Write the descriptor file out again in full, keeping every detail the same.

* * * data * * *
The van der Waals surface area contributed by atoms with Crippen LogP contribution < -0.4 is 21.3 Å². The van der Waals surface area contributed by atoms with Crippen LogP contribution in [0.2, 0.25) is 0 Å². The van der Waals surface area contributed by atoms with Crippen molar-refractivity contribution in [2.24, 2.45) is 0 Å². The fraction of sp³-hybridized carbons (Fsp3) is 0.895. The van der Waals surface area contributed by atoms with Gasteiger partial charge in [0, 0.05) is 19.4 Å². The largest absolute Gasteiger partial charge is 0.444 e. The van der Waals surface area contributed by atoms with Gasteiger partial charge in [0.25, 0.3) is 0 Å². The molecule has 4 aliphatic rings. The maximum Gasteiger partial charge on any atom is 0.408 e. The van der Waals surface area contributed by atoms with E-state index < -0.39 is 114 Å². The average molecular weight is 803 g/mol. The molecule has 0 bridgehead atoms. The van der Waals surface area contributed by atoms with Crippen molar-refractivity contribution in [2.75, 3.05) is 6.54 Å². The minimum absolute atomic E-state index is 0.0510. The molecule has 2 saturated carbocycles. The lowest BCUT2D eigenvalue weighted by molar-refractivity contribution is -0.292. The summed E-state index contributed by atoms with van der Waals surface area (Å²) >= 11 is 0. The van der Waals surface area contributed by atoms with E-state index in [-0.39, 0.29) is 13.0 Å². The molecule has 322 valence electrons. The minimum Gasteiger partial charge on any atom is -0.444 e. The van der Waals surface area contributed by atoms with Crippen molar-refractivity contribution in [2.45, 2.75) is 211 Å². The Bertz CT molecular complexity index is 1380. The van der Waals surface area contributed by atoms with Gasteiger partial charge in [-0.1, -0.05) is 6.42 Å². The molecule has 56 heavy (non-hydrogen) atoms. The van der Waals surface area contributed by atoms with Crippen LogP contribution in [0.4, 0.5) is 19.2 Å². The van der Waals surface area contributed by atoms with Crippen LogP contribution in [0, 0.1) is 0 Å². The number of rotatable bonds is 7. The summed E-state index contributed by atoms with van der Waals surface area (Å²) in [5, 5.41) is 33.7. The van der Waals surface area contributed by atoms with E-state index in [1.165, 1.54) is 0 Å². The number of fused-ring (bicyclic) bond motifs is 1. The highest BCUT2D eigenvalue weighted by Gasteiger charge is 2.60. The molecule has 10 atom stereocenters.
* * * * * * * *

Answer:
The van der Waals surface area contributed by atoms with Crippen LogP contribution < -0.4 is 21.3 Å². The van der Waals surface area contributed by atoms with Crippen LogP contribution in [0.2, 0.25) is 0 Å². The van der Waals surface area contributed by atoms with Crippen molar-refractivity contribution in [2.24, 2.45) is 0 Å². The fraction of sp³-hybridized carbons (Fsp3) is 0.895. The van der Waals surface area contributed by atoms with Gasteiger partial charge in [0, 0.05) is 19.4 Å². The largest absolute Gasteiger partial charge is 0.444 e. The van der Waals surface area contributed by atoms with Gasteiger partial charge in [0.25, 0.3) is 0 Å². The molecule has 4 aliphatic rings. The maximum Gasteiger partial charge on any atom is 0.408 e. The van der Waals surface area contributed by atoms with E-state index < -0.39 is 114 Å². The average molecular weight is 803 g/mol. The molecule has 0 bridgehead atoms. The van der Waals surface area contributed by atoms with Crippen molar-refractivity contribution in [2.75, 3.05) is 6.54 Å². The minimum absolute atomic E-state index is 0.0510. The molecule has 2 saturated carbocycles. The lowest BCUT2D eigenvalue weighted by molar-refractivity contribution is -0.292. The summed E-state index contributed by atoms with van der Waals surface area (Å²) >= 11 is 0. The van der Waals surface area contributed by atoms with E-state index in [-0.39, 0.29) is 13.0 Å². The molecule has 322 valence electrons. The minimum Gasteiger partial charge on any atom is -0.444 e. The van der Waals surface area contributed by atoms with Crippen molar-refractivity contribution in [2.45, 2.75) is 211 Å². The Bertz CT molecular complexity index is 1380. The van der Waals surface area contributed by atoms with Gasteiger partial charge in [-0.1, -0.05) is 6.42 Å². The molecule has 56 heavy (non-hydrogen) atoms. The van der Waals surface area contributed by atoms with Crippen LogP contribution in [0.4, 0.5) is 19.2 Å². The van der Waals surface area contributed by atoms with Crippen LogP contribution in [0, 0.1) is 0 Å². The number of rotatable bonds is 7. The summed E-state index contributed by atoms with van der Waals surface area (Å²) in [5, 5.41) is 33.7. The van der Waals surface area contributed by atoms with E-state index in [1.165, 1.54) is 0 Å². The number of fused-ring (bicyclic) bond motifs is 1. The highest BCUT2D eigenvalue weighted by Gasteiger charge is 2.60. The molecule has 10 atom stereocenters.